In this Feb. 16, 2013, file photo, UNLV’s Bryce Dejean-Jones, left, and San Diego State’s DeShawn Stephens dive for a loose ball in the second half of an NCAA college basketball game in Las Vegas. Division I coaches are realizing that they can win both now and later with transfers, who are suddenly viewed more like shiny new toys than damaged goods. A recent surge in player movement has turned the once-sleepy late signing period, which starts on Wednesday and runs through May 21, into a month-long free agent frenzy that’s transformed the game. (AP Photo/Julie Jacobson, File)DES MOINES, Iowa (AP) — One of the more remarkable aspects of Connecticut’s national title run was that potential star Rodney Purvis could only watch his Huskies’ teammates because of NCAA rules forcing transfers to sit out a year.“He’s like a Ferrari sitting in the garage that I can’t drive,” UConn coach Kevin Ollie said.Ollie isn’t the only coach watching their rosters fill up with players who have already made at least one stop at another college.A recent surge in transfers has turned the once-sleepy late signing period, which this year started Wednesday and runs through May 21, into a monthlong frenzy that has changed college basketball. According to STATS, the number of players who have appeared in a game for more than one Division I school has nearly tripled over the past decade, from 122 in 2004-05 to 325 — or one for nearly every school in the country — in 2013-14.“It used to be that there was a stigma of some type attached to schools that recruited outside of the high school ranks,” San Diego State coach Steve Fisher said. “You were not considered able to compete with the blue bloods. Well, now the blue bloods recruit transfers, They take one-and-dones. They take guys who have graduated and have one year left.”The result is that the college hoops transfer market has exploded. For recent grads looking for one last shot at the Final Four, disgruntled players looking for more minutes and junior college stars hoping to land a high-major scholarship, the late signing period offers hope — for players and their new schools.Research by the NCAA shows that the number of transfers from two-year/junior college schools into Division I has remained steady over the last 10 years or so, hovering between roughly 15 percent and 17 percent of all Division I players.The real movement, though, is within Division I.According to STATS, the number of transfers from one Division I school to another jumped from 259 to 325 from 2012-13 to 2013-14 alone. That number could go much higher once this year’s transfers are tallied.“A lot of times kids aren’t transferring or leaving because of the environment they’re in,” Florida coach Billy Donovan said. “It generally comes down to one thing, and a lot of times it’s playing time. Kids now want that instantaneous success.”Negative connotations once associated with transfers have faded, and the use of the graduate transfer rule made popular by Super-Bowl winning quarterback Russell Wilson is growing. Wilson left North Carolina State and led Wisconsin to the Rose Bowl as a “one-and-done” senior.The rule allows immediate participation to players who have graduated with a year of eligibility left, had yet to use a transfer and had their scholarship or aid run out at their original school. Those who don’t meet all the criteria can apply for a waiver.Though grad transfers still represent a small portion of the transfer market, Iowa State’s DeAndre Kane highlighted the trend this season in basketball by leading the Cyclones to their first Sweet 16 in 14 years.“I just wanted to go somewhere where I can start over fresh,” said Kane, a transfer from Marshall. “I (had) one year of basketball left. Marshall and I, we did great things there. But we didn’t win a lot. I had a lot of individual awards. But I wanted to make the tournament.”Iowa State has already lined up Kane’s replacement in former UNLV star Bryce Dejean-Jones, and big man Jameel McKay — who left Marquette without ever a game — should bolster its front court.More high-profile schools are also getting in on the transfer craze.Donovan, who went 13 years without a transfer, has had one in each of the past five seasons. Arizona transfer guard T.J. McConnell helped the Wildcats spend much of last season ranked No. 1, and Mississippi State transfer Rodney Hood averaged 16.1 points a game for Duke last season.Dayton’s run to the Elite Eight was sparked by Ohio State transfer Jordan Sibert. The Buckeyes landed former Temple forward and graduate transfer Anthony Lee just weeks after losing to the Flyers in the NCAA tournament.The NCAA said Friday that its Division I Board of Directors next week will look at so-called hardship transfers involving players who change schools citing “difficult life circumstances.” Typically, some of those players have been allowed to play immediately but the board will review a recommendation that such transfers sit out a season to focus on their new school and life situation while getting an extra year added to their eligibility.The NCAA said the change would provide consistency and reduce concerns about abuse of the waiver process — something that’s on the mind of Michigan State coach Tom Izzo.“It’s sad that we’re in that position,” Izzo said. “I understand it and everyone wants one. If it’s a fifth-year guy, I swallow it. But the underclassmen who are transferring and trying to be eligible immediately, I think it’s free agency and I think it’s going to hurt our game eventually.”___AP Sports Writer Mark Long contributed to this report.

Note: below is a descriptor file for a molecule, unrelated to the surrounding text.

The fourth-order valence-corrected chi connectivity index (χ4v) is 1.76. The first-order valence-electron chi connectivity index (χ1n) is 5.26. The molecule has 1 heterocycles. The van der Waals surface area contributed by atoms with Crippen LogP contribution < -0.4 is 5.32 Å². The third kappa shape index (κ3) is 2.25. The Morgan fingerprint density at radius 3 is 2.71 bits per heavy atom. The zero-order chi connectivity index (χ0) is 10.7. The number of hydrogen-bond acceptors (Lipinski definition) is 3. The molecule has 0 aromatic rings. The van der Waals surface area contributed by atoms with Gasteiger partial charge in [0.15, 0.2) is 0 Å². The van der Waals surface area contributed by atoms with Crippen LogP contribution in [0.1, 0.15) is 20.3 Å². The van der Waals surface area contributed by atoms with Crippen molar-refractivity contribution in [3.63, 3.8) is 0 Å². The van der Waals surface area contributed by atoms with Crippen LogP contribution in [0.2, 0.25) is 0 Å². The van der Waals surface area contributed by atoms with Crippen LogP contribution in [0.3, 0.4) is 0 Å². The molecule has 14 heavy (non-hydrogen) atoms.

Saturday the coaching staff continued to evaluate the players before first round of cuts was made Sunday morning.The camp concluded Sunday evening.“We spent a lot of time finding the kind of players that we want to have here,” DiBella explained.“Players who can play the brand of hockey we want here . . . many who have been hand picked,” DiBella adds.The training camp determines the 14 forwards, seven defencemen and two or three netminders Nelson takes into the exhibition season, which opens August 31 against Castlegar Rebels.DiBella is optimistic that a handful of the players selected will be locals.“There’s always a few surprises filtering down from Junior A and there may be a few from the roster moving up from this level to Junior A but we’ve done our homework by talking to teams some of our players are going to camps with,” DiBella said.“We pretty much know what their status is and are pretty confident with out depth chart and how we plan to move forward.”One thing that is for certain, the Leafs don’t plan on wasting a whole lot of money transferring players on and off the roster, as was the policy last season.The roster posted on the bulletin board Sunday as training camp breaks won’t deviate much from the one Leafs take into playoffs come February.“It’s early. It looks good. It’s tough to say what the team is going to be like but I think we’re going to come out of the gates fine this year and have a really strong start to our season,” Chernenkoff said.DiBella said there would be a skeleton crew of players practicing for the next few weeks while others attend Junior A training camps.Chernenkoff is one of those players going to try his luck in the Silver City attending the camp of the Trail Smoke Eaters.“I’m going to Trail to try my luck there,” he said. “But if I end up back in Nelson, I’m going to battle it out and be the happiest kid on the team.”Ooooh. After last season, it’s too bad its only August.How many sleeps are left before the season starts?Too many for Leaf fans. The month on the calendar says August.Not really hockey weather as temperatures ranged in the low 30s C on the weekend.But that didn’t stop the Nelson Leafs from being the first Kootenay International Junior Hockey League franchise out of the blocks as the Green and White kicked off the season with its 2016 training camp at the NDCC Arena.While most everyone was thinking about cooling off from the late blast of summer, approximately 40 players battled for a spot on the new-look Leafs.“I think the camp is going very well,” returning Leaf defenceman Kyle Chernenkoff said following the morning ice session Sunday.Chernenkoff, who played 36 games for Nelson last season where the Crescent Valley native score five times and added 10 assists, will be counted on to help bolster a blueline that was a minus-35 last season.“We’ve got a great group of guys all competing for spots,” Chernenkoff said.“The tempo is high . . . which is good. So I think it’s going to be a great start to our season.”Leafs Head Coach and Director of Player Personnel Mario DiBella and General Manager Sean Dooley logged more miles than Greyhound during the off-season to recruit the right players to restore the Leafs to the glory years of the past.Starting the camp two weeks before most teams was another way to change up a franchise that has struggled to get out of the first round of the playoffs the past couple of seasons.“I’m really pleased the players we have here,” DiBella said.“They’ve come in shape, and they’re committed . . . showing us what they can do to make this hockey team.”The camp opened Friday with on-ice sessions as well as games and off-ice meetings.